Casey Brown is considered by her peers to be one of the best women in freeride, though the down-to-earth rider would likely deny the title. “She has just opened so many doors for women,” said Holden.
Brown, 28, hopes to be the first woman to ride Rampage. In September, she traveled to Oregon to compete in a Rampage qualifying event. She made the final round, only to crash when the wind pushed her off course as she tried to land a huge jump. Brown was recovering from a broken collarbone, which ruled out riding at Formation, but she brought her experience with riding and digging in Utah to the event.
“[The morning of the first ride day] we all unloaded our gear and we were getting ready in the tents and I noticed that Hannah was hiking up with her bike and her dig crew,” said Parker. “And I was thinking, well, we better motivate and get up the hill. I was walking up and I saw Hannah dropped in to the biggest-looking feature on the face. It was the prize. It was this double drop. And that’s how she kicked the session off. I’m like, okay! The girls are about to crush!”
Besides the Canadian national championship, this year Verbeeck also won Queen of Crankworx, the prize for the best overall rider at the three-stop competition series. So she’s no slouch when it comes to hitting big jumps. Though Verbeeck had traveled to Rampage with boyfriend Bas van Steenbergen, she’d never actually ridden the desert terrain. “You can stand on the lip of the jump and look down to the landing, and it’s like, oh it’s big,” she said. “But what you can’t understand, is what it looks like when you’re coming into it on the bike.”
In a bike park or on a race course, Verbeeck can typically see both the jump and her landing. In Utah, the features are so big and the terrain is so steep, often all you can see on the takeoff is daylight. “It’s really hard to build your confidence into trying something the first time, because it’s so blind,” she said. Riders lined up rocks on the approaches to the jumps to ensure that they are on course to hit their landing spot.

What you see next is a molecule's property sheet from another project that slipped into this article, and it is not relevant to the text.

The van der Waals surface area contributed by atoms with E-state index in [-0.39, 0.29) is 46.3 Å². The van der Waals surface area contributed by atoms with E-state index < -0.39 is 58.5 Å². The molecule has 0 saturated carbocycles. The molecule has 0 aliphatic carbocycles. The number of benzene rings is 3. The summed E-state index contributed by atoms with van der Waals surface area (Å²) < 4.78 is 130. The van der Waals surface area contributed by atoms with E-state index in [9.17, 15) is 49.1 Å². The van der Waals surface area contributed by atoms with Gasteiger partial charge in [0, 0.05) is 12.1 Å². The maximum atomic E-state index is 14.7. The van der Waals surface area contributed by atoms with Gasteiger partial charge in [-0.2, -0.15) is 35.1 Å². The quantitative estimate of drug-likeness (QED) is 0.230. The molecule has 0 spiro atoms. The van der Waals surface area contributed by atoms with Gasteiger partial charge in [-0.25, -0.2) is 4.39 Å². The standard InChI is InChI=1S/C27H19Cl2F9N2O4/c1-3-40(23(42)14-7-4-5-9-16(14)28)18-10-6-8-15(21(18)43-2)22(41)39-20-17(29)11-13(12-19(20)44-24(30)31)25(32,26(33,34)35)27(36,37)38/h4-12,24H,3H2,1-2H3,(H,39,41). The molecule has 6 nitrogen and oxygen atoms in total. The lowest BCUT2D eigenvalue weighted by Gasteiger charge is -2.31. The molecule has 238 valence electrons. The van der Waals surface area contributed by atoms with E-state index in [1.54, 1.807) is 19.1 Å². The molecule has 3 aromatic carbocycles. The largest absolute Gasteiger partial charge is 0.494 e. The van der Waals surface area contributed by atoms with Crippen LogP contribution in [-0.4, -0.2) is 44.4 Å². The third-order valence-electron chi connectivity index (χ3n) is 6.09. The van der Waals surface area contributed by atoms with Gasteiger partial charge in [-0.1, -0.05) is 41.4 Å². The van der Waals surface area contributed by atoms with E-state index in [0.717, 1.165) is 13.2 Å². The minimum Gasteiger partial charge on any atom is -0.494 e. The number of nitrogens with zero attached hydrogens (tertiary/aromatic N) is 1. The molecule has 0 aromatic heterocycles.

With style to burn, Vinny Armstrong, 21, won the Whip-Off competition (where riders throw out the back end of the bikes as far as possible over jumps) at this year’s Crankworx Whistler. “My first impression of the venue was a bit intimidating,” she said. “I felt worried hiking up the ridge, but then a vision started forming, ideas were flowing, and it got exciting.” She says she came away from the event with new ideas about how to dig radical lines and a fresh perspective on what she can accomplish on the bike.
Digging jumps and trail features is central to freeride, which prizes creativity and style on the bike. Rampage, with its vast desert landscape and towering cliffs, takes that element of the sport to the next level. Dig crews arrive two weeks before the event to begin turning the venue into a showcase for the acrobatic riding of the world’s best freeriders. For Holden, it was essential to bring this ritual to Formation.
“I love digging so much but never really get to get together with a big group and work together to create something insane to ride,” said Véronique Sandler. A former World Cup downhill racer, the now-26-year-old was drawn to freeride by the space the discipline offers for creativity and style. This past year, she made a full-length film called Vision that included many of the women involved in Formation. “I’ve come away from this week feeling super hyped to send some jumps and get stuck into some gnarly riding,” said Sandler.
There’s no lift service in the desert, so gravity riding here means a lot of trips back up the ridgelines, pushing bikes. Each rider brought a support crew to help with everything from carrying bikes to scouting lines. And riders like van Steenbergen, who have competed at Rampage, brought their expertise to building features. “A lot of the digging was new to the girls, we needed the expertise of the guys,” said Holden.
But there was plenty of role reversal, too. Parker stood on the top of the ridge as Bergemann, 22, tested a section of her line. “Her boyfriend was a digger and he was standing next to me,” said Parker. “He’s like, ‘Hannah kind of just left me up here. Now I’ve got to hit this thing!’ He was here supporting her and it’s this beautiful kind of equality.”